The Issaquah community values its historic small town charm and its natural setting, both of which make Issaquah a unique place to live. The City’s unique character will be retained and enhanced through a balanced growth strategy, which promotes a diversity of jobs and housing.

Existing Conditions

The population of the City was 17,060 persons as of April 1, 2005. Population growth in Issaquah consistently has been greater than the King County average.

The City's population growth over the planning period has been estimated using King County's projection at a 2 percent annual growth rate from 1995 to 2000, and at a 0.5 percent annual growth rate from 2001 to 2022 and taking into account planned developments which are known to be in the development "pipeline." These projections also recognize the numerous annexations since 1995. The population within the City is expected to grow 183 percent, from 9,025 in 1995 to 25,574 in 2022. Much of this growth is attributable to the subareas of Issaquah Highlands, Talus, North Issaquah and Providence Point/Hans Jensen. The population within the Potential Annexation Areas is expected to grow to 14,697 by 2022. This growth within the Potential Annexation Areas can be attributed to developed regions such as Klahanie and Greenwood Point

Community Character

Issaquah is a growing city that is determined to retain the positive attributes and quality of life associated with a small town community. Yet the City continues to feel the pressures and changes associated with increased development and traffic congestion. Through several community meetings, the citizens of Issaquah identified those distinctive aspects of the community that are representative of the character of Issaquah. Natural features such as Issaquah Creek and the surrounding Issaquah Alps as well as historic features like Pickering Farm and Fish Hatchery were identified as important elements, or “treasures”, that contribute to Issaquah’s overall sense of community.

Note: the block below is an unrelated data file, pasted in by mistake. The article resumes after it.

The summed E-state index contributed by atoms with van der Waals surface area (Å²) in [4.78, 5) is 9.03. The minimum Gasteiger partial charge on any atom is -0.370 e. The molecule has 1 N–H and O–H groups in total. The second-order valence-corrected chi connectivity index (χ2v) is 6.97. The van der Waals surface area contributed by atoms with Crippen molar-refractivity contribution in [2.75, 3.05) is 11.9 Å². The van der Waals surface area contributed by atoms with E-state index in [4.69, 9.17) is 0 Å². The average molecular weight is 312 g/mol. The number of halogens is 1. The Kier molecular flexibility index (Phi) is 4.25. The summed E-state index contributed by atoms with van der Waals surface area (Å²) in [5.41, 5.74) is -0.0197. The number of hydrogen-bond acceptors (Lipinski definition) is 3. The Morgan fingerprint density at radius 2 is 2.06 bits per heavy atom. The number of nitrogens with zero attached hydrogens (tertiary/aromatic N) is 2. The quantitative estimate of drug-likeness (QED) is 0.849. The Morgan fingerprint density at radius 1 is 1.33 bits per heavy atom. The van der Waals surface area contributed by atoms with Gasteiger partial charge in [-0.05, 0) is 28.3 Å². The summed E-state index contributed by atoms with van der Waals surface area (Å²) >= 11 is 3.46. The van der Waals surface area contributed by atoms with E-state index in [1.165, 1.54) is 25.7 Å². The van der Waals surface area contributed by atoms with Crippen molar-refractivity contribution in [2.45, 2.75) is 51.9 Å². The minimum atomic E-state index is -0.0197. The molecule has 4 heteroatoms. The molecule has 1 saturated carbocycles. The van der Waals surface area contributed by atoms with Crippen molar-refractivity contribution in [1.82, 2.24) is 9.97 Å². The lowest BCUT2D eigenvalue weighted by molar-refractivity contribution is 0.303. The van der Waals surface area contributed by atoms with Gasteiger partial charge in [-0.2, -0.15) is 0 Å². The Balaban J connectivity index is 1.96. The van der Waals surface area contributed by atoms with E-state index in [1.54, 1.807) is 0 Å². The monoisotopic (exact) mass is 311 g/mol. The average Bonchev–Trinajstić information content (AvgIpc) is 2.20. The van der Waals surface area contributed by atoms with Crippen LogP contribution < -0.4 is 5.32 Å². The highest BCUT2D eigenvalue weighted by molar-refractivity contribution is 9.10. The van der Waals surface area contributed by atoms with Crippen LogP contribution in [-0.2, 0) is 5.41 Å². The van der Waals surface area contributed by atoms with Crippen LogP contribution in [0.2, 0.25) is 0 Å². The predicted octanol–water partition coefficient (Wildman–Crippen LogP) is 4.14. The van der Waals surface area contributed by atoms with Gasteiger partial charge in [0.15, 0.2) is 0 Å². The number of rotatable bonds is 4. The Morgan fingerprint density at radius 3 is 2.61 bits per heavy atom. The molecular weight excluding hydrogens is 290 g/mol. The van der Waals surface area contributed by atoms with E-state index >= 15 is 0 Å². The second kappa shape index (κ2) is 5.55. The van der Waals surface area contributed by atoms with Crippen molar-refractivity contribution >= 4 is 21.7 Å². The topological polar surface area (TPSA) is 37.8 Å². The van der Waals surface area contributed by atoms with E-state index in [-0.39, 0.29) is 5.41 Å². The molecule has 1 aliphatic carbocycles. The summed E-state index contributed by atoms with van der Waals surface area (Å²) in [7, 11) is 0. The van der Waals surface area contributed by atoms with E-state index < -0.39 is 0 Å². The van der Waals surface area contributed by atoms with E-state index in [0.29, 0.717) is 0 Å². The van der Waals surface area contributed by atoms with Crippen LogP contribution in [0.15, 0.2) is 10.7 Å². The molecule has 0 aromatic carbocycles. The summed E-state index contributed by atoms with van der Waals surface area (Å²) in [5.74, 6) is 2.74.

These Treasures help define Issaquah's character as they represent a link between the past, the present and the future. Together with the citizens and neighborhoods, they make Issaquah a desirable city in which to live, work and visit.

LAND USE GOAL: Establish a pattern of development that maintains and enhances the quality of life within the community and sets the framework for a sustainable community by addressing environmental, economic and social issues by:

  • Protecting Issaquah's natural environment and scenic beauty;
  • Creating a diversity of high quality places to live, work, shop and recreate;
  • Providing for active public participation;
  • Requiring provision of the City's level of service for public services and public facilities and concurrent transportation facilities as a requirement of development approval within the City's Urban Growth Area;
  • Requiring multi-modal transportation as a key to a successful land use pattern which emphasizes pedestrian orientation, supports transit service, reduces the consumption of land and concentrates development;
  • Annexing areas within the City's Urban Growth Area to ensure compatibility with City standards and development regulations while providing for provision of the City's level of service for public services, public facilities and concurrent transportation facilities.
  • Incorporating Sustainable Community Development as an integral part of all City and Community functions to ensure Issaquah’s ability to meet future needs